The Christian Broadcasting Network

Browse Videos

Share Email

Latest Move of God: A 'Latino Reformation' Shifts Religious Landscape

Latest Move of God: A 'Latino Reformation' Shifts Religious Landscape Read Transcript


HEATHER SELLS: On any given Sunday

at the Crossing Church in Tampa, you'll

see a mix of ages, backgrounds, and races.

In Florida, almost a quarter of the population is Hispanic,

so churches here are already benefiting

from their involvement and leadership.

Since 2013, the Latino population

has just exploded around here.

And we're seeing it.

Two of our main worship pastors are Latino.

They're amazing.

And they bring kind of the salsa flair, the fire, if you will.

Our student pastor and our campus pastor in South Shore

are both Latino.

HEATHER SELLS: As part of this new generation

of Hispanic leadership, senior pastor Greg Dumas

fits a growing trend.

He doesn't speak Spanish and barely

identifies himself as Hispanic.

I'm Latino kind of.

HEATHER SELLS: Still Dumas is well

aware of his congregation's diversity.

We almost exactly represent Tampa when you talk about

African-American, white, Latino.

HEATHER SELLS: The Crossing is right

on cue with the Latino population surge

reshaping not just the country, but our churches.

By 2050, one in three Americans will be Latino.

Combine that with phenomenal church growth across Latin

America and add Pope Francis, and you get a modern day Latino

reformation.

Authors Robert Crosby and Samuel Rodriguez

make that case in their new book,

"When Faith Catches Fire."

SAMUEL RODRIGUEZ: There's the idea of the perception

white evangelicalism, and even in the African-American church,

the Latinos are this emerging immigrant group.

Misnomer.

We emerged.

We are not emerging.

We emerged.

We're here.

And we're here in viable leadership roles.

HEATHER SELLS: Rodriguez says the rise of Latino Christians

in the US is no coincidence.

He believes they may not only bless the church here,

they can help redeem it in a culture that

openly attacks biblical views.

When you have a white evangelical advocating

for this God bless them, it's one thing.

But when you have a Latino advocating, the moment

you come against that Latino, you're

coming against an ethnicity and a minority.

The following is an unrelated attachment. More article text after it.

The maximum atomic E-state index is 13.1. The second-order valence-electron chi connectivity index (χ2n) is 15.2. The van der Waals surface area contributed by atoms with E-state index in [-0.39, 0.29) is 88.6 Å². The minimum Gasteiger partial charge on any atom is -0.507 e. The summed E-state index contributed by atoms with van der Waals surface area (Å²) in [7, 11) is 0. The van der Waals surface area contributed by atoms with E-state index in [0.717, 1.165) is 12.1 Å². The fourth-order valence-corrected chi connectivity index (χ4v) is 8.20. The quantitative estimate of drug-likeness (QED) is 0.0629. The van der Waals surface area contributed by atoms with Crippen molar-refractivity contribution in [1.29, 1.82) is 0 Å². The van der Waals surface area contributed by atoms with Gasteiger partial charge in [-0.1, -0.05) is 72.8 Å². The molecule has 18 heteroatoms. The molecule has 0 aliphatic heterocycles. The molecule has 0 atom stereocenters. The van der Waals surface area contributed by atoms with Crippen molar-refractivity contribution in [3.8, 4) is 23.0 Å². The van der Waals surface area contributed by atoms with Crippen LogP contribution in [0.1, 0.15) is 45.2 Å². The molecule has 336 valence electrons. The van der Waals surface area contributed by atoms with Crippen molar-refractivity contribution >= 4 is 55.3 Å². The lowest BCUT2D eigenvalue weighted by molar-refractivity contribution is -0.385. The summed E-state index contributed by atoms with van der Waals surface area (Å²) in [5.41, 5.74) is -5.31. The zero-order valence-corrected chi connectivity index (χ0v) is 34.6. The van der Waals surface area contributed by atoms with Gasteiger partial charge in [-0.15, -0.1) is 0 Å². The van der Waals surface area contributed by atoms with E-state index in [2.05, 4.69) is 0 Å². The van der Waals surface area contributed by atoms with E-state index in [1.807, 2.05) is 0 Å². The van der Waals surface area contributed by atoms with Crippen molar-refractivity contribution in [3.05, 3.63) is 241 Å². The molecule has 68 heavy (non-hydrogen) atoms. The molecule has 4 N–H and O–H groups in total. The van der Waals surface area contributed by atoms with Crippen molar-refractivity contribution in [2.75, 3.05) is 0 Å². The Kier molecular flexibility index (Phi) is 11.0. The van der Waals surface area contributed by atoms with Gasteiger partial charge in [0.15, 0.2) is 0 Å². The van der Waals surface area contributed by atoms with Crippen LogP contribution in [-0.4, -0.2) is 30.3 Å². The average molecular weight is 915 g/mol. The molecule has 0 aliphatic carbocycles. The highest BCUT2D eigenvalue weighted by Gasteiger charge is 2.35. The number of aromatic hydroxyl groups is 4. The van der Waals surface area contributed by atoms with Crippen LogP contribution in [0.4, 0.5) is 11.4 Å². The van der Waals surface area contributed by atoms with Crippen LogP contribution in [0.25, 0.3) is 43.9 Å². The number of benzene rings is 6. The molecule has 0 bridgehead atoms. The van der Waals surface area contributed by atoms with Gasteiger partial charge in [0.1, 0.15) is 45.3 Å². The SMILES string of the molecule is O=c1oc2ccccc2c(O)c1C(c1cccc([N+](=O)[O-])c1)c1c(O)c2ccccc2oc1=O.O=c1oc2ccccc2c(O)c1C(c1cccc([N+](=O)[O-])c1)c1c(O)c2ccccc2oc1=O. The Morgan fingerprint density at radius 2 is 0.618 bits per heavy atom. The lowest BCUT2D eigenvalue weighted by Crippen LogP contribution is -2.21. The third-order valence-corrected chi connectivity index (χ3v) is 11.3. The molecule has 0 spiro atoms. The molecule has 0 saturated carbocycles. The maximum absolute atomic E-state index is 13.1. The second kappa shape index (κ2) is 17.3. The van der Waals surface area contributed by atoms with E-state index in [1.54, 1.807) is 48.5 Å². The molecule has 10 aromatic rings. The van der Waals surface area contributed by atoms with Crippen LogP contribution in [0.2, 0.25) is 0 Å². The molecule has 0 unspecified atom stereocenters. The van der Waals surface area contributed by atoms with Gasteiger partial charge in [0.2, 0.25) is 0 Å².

It serves as a firewall against the assault.

HEATHER SELLS: Crosby warns church leaders

about the consequences if they ignore this key demographic.

To me, churches that choose not to become multi-ethnic are

losing and will lose.

The strongest presence and growth that we've experienced

has come from the Latin community.

HEATHER SELLS: River of Life Church

is also attracting Latinos from all backgrounds,

but it hasn't always been that way.

The area was predominantly white when the church first

opened its doors.

As Hispanics arrived, the church adapted.

CC HONAKER: We've tried to be intentional in representing

our community and those on the platform and then those that

are working with people.

HEATHER SELLS: Crosby and Rodriguez say churches

that welcome Latinos tend to become, quote, "salsified--"

not only passionate in their faith,

but pursuing salvation and social justice.

SAMUEL RODRIGUEZ: The vast majority

of evangelical churches in America in the next 20 years

will be both vertical and horizontal churches.

We'll be both Billy Graham and Dr. King.

Latinos are doing that.

Because we're not either or.

We're both and.

So we will be a very healthy church committed

to righteousness, but likewise committed to biblical justice

in the name of Jesus.

ROBERT CROSBY: You open your heart

to Latinos in your community, and you will bless your church,

because you'll be bringing in people that not only want

to get right with God, but they're

very concerned about their neighbors, their communities.

HEATHER SELLS: Pastors told us Latinos have

made their congregations more focused on the Holy Spirit

and emphasized that church is family.

And they're not just serving.

They're leading with a holistic vision of ministry

at a time when the church needs it.

SAMUEL RODRIGUEZ: But I think white evangelicals still

look at the Latino church as a minority church that's

looking for this, and we're not looking for a handout.

We're actually looking for this--

kingdom collaboration.

HEATHER SELLS: Collaboration that

could revitalize the church in this country.

Reporting in Tampa, Heather Sells, CBN News.

EMBED THIS VIDEO

Related Podcasts


CBN.com | Do You Know Jesus? | Privacy Notice | Prayer Requests | Support CBN | Contact Us | Feedback
© 2012 Christian Broadcasting Network